December 12, 2016

2017 Petfood Industry Ingredient Outlook

As AFB International’s director of procurement, I’m responsible for tracking factors that can affect the supply chain for key ingredients used in the pet food industry. At the end of each year, I take a look back at the events that unfolded during the past year and try to anticipate trends and hurdles in pet food and palatant raw materials markets for the next year and beyond.

INSIGHT SOURCES

Over my 30 years in this line of work, predicting raw materials supplies has become increasingly complex. Markets are more globally focused than ever before and politics can affect supply chains as much as weather, pests and disease. For example, in the last few years, the European Union imposed sanctions on Russia due to their engagement in Ukrainian affairs. Russia retaliated by imposing a ban on imports of European food products.

As noted in my 2016 ingredient outlook blog, my insights come from a number of sources, each of which explains a part of the larger pet food ingredient outlook. Among them are:

  • Weather forecasts from commercial weather services and elsewhere
  • Regular conversations with poultry, pork and other producers in markets around the world
  • Analyst reports and industry conferences on wide-ranging issues related to the supply chain

WHAT WILL 2017 BRING?


Here’s how some of the key markets have evolved over 2016 and where they appear to be going:

  • Soybeans: As a key protein in many human and pet food products, soybeans are often used as a basis for valuing other proteins, including animal proteins. In spring 2016, there were concerns the El Nino weather pattern would create—or exacerbate—drought conditions in the top soybean production regions in the United States and South America.



    However, growing conditions in the U.S. Midwest were optimal and the region experienced the largest soybean crop on record, driving down U.S. soybean prices. However, weather did suppress production in Brazil in 2016 and flooding early in Argentina’s planting season may lower March 2017 harvests. These reductions and increased imports by China have resulted in no improvement of global soybean stocks, despite record U.S. production. That will continue until China produces more soybeans, which may be in the offing.



    For 2017 soybean production, a number of risks come into play. The La Nina weather pattern may bring in cooler temperatures and possibly dryer conditions across key South American growing regions. Argentina’s recent removal of its export tax on corn will likely increase corn production and reduce soybean production in that region, unless the country follows suit to drop the export tax on soybeans.
     

  • Fishmeal: Just as soybean prices can determine the value of other proteins, the price of fishmeal derived from anchovies can influence the value of other fishmeal sources. Anchovies are the preferred source for fishmeal, in part because of the historic abundance off the coast of Peru. To avoid overfishing, Peru tracks biomass of these fish schools and reduces quotas when biomass is lower. 



    El Nino tends to reduce the quantity of anchovies, because fish don’t school well in warm water, making them harder to catch. The fish that are caught tend to be juveniles, which can lower fish populations in subsequent years. Largely due to this El Nino effect, the second anchovy season of 2015/2016, and the first season of 2016 were below both the Peruvian government’s quota and predicted levels, driving up costs. For the second season continuing into 2017, it’s unlikely the quota of 2 million metric tons will be met, resulting in continued higher fishmeal prices.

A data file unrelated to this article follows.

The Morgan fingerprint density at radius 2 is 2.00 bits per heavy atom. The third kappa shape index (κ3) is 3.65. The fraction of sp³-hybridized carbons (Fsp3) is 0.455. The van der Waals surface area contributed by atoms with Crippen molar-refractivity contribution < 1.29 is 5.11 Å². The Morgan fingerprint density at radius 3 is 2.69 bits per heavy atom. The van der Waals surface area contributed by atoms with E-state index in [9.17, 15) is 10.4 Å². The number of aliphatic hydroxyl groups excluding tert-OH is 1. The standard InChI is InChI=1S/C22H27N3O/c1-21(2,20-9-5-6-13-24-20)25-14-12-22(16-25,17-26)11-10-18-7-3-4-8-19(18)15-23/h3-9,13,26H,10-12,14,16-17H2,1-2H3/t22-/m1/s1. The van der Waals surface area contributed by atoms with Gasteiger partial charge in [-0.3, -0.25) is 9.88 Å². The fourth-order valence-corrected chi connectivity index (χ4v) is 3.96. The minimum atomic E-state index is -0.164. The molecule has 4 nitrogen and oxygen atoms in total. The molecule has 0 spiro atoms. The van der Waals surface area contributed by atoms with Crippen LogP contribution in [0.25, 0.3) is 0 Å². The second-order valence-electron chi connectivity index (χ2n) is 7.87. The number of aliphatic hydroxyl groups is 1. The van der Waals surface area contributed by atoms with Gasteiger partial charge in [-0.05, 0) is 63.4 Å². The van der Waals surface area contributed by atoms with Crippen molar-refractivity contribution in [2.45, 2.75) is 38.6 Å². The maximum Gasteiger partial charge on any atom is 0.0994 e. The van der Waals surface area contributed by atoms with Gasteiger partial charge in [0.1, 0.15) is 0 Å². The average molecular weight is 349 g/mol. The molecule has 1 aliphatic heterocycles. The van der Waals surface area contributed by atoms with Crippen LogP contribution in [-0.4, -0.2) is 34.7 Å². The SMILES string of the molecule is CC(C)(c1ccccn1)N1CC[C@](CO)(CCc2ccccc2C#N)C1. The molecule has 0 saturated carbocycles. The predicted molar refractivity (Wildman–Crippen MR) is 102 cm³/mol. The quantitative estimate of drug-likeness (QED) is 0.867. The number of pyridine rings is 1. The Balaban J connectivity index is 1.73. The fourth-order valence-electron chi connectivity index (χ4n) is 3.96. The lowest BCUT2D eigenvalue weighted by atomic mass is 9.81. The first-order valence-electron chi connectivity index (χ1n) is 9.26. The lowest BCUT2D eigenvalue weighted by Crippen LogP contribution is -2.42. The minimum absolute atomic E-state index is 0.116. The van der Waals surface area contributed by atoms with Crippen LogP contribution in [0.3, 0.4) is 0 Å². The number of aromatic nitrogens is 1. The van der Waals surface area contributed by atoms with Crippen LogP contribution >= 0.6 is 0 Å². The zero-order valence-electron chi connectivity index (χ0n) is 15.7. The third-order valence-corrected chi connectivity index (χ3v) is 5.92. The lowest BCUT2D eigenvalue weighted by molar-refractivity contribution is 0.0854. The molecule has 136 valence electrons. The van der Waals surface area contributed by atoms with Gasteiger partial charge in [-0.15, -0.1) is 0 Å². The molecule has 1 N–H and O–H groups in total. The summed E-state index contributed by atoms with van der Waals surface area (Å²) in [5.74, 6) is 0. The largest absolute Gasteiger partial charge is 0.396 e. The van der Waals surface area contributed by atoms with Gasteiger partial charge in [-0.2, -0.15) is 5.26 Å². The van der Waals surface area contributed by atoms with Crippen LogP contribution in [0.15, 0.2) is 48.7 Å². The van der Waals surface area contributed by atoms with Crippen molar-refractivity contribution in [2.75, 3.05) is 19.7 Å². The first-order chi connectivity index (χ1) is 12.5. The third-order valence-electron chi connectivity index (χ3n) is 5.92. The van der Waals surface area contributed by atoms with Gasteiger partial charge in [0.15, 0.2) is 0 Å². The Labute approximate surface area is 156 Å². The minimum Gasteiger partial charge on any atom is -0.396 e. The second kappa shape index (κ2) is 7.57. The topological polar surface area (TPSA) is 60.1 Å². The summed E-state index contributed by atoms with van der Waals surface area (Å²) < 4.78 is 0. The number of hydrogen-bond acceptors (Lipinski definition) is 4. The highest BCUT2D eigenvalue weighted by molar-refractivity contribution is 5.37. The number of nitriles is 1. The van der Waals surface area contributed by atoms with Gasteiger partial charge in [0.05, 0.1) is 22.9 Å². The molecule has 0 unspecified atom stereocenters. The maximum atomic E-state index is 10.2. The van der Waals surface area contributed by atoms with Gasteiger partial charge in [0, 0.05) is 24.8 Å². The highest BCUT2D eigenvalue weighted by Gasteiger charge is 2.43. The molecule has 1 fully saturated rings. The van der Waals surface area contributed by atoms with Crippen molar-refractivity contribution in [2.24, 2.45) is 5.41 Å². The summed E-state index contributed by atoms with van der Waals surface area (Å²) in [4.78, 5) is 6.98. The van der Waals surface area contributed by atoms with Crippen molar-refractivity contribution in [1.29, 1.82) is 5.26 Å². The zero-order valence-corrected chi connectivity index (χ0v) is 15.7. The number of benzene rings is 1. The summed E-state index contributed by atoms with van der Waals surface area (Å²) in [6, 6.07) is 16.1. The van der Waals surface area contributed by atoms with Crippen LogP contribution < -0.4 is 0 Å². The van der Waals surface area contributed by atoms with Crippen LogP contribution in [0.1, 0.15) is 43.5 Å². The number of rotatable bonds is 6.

• Pork and poultry: Signs indicate the U.S. poultry industry is starting to contract somewhat after high production rates, partly due to normal seasonal adjustment. However, broiler flocks are now at lower levels than the previous year, suggesting the fall in broiler meat prices and the high inventories of meat in storage are being noticed by the U.S. poultry industry.



    Unlike the poultry industry, the pork industry is not showing signs of letting up. Inventories have declined, so the continued high rate of production will likely be sustained, particularly with predicted increased exports to China. The largest pork producer in China now owns the largest U.S. pork producer—another important factor to consider in evaluating the direction of pork production in Europe and the U.S. going forward.

     

  • Oils and fats: A drought in Indonesia and Malaysia reduced palm oil production in late 2015 and early 2016. While palm oil price trends can affect poultry fat prices, the high slaughter rates for pork and poultry likely suppressed that effect. In the first few months of 2017, we should see upward pressure on the fat markets as both palm oil and poultry slaughter begin their seasonal declines. Additional upward pressure may come from increased fat exports.
     

Predictions are, of course, not assured. In our ever-changing world, new factors arise daily that could affect these and other commodities.

CONNECT WITH US

Join us in looking ahead. What are your predictions for the 2017 global pet food market or commodities that affect it? Post your thoughts here or contact me at dprosser@afbinternational.com.

 

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